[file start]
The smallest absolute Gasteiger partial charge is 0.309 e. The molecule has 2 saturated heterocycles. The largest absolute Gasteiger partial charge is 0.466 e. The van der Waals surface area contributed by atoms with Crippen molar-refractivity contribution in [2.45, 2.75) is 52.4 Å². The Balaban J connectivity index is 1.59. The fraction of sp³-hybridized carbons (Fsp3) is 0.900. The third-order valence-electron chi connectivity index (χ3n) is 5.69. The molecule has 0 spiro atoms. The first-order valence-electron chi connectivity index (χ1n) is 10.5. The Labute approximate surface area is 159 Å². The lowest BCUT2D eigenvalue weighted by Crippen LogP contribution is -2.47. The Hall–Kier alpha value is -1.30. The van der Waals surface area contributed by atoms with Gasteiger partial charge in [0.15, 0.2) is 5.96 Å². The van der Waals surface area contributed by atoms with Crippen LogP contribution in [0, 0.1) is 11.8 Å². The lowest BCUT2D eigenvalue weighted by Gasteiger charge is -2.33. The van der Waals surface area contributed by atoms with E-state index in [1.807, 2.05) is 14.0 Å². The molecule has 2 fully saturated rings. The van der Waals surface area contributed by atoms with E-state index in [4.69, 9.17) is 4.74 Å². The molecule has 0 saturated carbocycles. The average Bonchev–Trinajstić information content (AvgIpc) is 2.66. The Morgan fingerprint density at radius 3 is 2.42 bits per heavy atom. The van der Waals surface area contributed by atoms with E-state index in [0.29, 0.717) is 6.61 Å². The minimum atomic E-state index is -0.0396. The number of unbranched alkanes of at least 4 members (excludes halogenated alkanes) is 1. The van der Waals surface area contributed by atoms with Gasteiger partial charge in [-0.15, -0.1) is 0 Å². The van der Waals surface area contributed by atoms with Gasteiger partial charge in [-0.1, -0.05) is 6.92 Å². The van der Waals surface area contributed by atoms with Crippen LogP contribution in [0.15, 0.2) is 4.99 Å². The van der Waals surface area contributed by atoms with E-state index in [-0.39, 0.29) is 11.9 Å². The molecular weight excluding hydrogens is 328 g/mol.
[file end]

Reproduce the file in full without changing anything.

The smallest absolute Gasteiger partial charge is 0.309 e. The molecule has 2 saturated heterocycles. The largest absolute Gasteiger partial charge is 0.466 e. The van der Waals surface area contributed by atoms with Crippen molar-refractivity contribution in [2.45, 2.75) is 52.4 Å². The Balaban J connectivity index is 1.59. The fraction of sp³-hybridized carbons (Fsp3) is 0.900. The third-order valence-electron chi connectivity index (χ3n) is 5.69. The molecule has 0 spiro atoms. The first-order valence-electron chi connectivity index (χ1n) is 10.5. The Labute approximate surface area is 159 Å². The lowest BCUT2D eigenvalue weighted by Crippen LogP contribution is -2.47. The Hall–Kier alpha value is -1.30. The van der Waals surface area contributed by atoms with Gasteiger partial charge in [0.15, 0.2) is 5.96 Å². The van der Waals surface area contributed by atoms with Crippen LogP contribution in [0, 0.1) is 11.8 Å². The lowest BCUT2D eigenvalue weighted by Gasteiger charge is -2.33. The van der Waals surface area contributed by atoms with E-state index in [1.807, 2.05) is 14.0 Å². The molecule has 2 fully saturated rings. The van der Waals surface area contributed by atoms with E-state index in [4.69, 9.17) is 4.74 Å². The molecule has 0 saturated carbocycles. The average Bonchev–Trinajstić information content (AvgIpc) is 2.66. The Morgan fingerprint density at radius 3 is 2.42 bits per heavy atom. The van der Waals surface area contributed by atoms with E-state index in [0.29, 0.717) is 6.61 Å². The minimum atomic E-state index is -0.0396. The number of unbranched alkanes of at least 4 members (excludes halogenated alkanes) is 1. The van der Waals surface area contributed by atoms with Gasteiger partial charge in [-0.15, -0.1) is 0 Å². The van der Waals surface area contributed by atoms with Gasteiger partial charge in [-0.1, -0.05) is 6.92 Å². The van der Waals surface area contributed by atoms with Crippen LogP contribution in [0.15, 0.2) is 4.99 Å². The van der Waals surface area contributed by atoms with E-state index in [-0.39, 0.29) is 11.9 Å². The molecular weight excluding hydrogens is 328 g/mol.